2018 was one of the driest summers on record with lake levels for Thirlmere and Haweswater (above) reaching only 40.1% full. Cumbria supplies much of the north west region with water, approximately 7 million people. With little rainfall, our lakes from which water has been abstracted have been getting lower and lower.

Over many years we have asked that United Utilities put out information to the public asking them to reduce their water usage at an early stage of any drought. This has now happened, but in our view the messaging is not strong enough.

There is a lack of connection between the impacts of the water use on our landscape and the messaging that is given out. Many people will not realise that when they turn their taps on, Haweswater, Thirlmere, Windermere and Ullswater are reducing in volume, with consequent impacts on wildlife, landscape, access, residents and importantly, businesses based on some of these lakes. Perhaps it is time to make this connection once again.

At the end of July United Utilities applied for Drought Orders for Windermere and Ullswater which would enable them to take more water than the licences allow. In previous droughts, we have objected because we felt landscape has not been given sufficient consideration. However, UU have learnt from this and for the above lakes have spent significant time and money investigating all likely impacts and documenting them. Such was this thoroughness that we felt we had no cause to object to the Drought Order applications. It is now raining again although long term forecasts are not for significant rain, so we may well have low lake levels for some time. Drought orders for Windermere and Ullswater remain in place.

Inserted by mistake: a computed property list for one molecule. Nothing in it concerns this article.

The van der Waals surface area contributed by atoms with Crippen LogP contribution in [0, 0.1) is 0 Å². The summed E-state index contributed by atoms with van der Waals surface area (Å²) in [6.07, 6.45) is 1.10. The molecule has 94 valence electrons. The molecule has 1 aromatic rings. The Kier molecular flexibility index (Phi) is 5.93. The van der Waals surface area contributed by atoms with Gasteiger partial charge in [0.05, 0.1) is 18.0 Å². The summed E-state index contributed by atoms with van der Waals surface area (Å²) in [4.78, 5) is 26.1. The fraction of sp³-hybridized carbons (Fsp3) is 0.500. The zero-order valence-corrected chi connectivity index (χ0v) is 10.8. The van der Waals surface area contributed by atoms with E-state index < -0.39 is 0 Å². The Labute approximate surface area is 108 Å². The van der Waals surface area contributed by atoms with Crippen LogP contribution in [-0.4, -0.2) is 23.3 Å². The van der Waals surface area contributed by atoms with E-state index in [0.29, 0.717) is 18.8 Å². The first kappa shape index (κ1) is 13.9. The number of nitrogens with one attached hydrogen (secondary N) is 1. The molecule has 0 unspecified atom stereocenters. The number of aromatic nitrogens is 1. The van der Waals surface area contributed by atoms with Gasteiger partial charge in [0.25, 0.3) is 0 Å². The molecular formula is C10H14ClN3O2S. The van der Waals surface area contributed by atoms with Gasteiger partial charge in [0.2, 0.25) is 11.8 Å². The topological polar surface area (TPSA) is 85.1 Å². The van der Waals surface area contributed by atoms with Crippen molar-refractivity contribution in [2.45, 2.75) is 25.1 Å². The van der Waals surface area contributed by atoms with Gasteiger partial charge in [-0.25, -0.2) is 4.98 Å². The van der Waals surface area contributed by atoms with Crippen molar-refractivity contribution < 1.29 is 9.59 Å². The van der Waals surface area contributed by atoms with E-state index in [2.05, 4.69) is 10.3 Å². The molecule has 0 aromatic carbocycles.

Things to ponder re the future are how we connect water users with the landscapes of the places where there water comes from, and what impact will the plans of the Government to allow trading of water between companies and areas of the country have on our landscapes?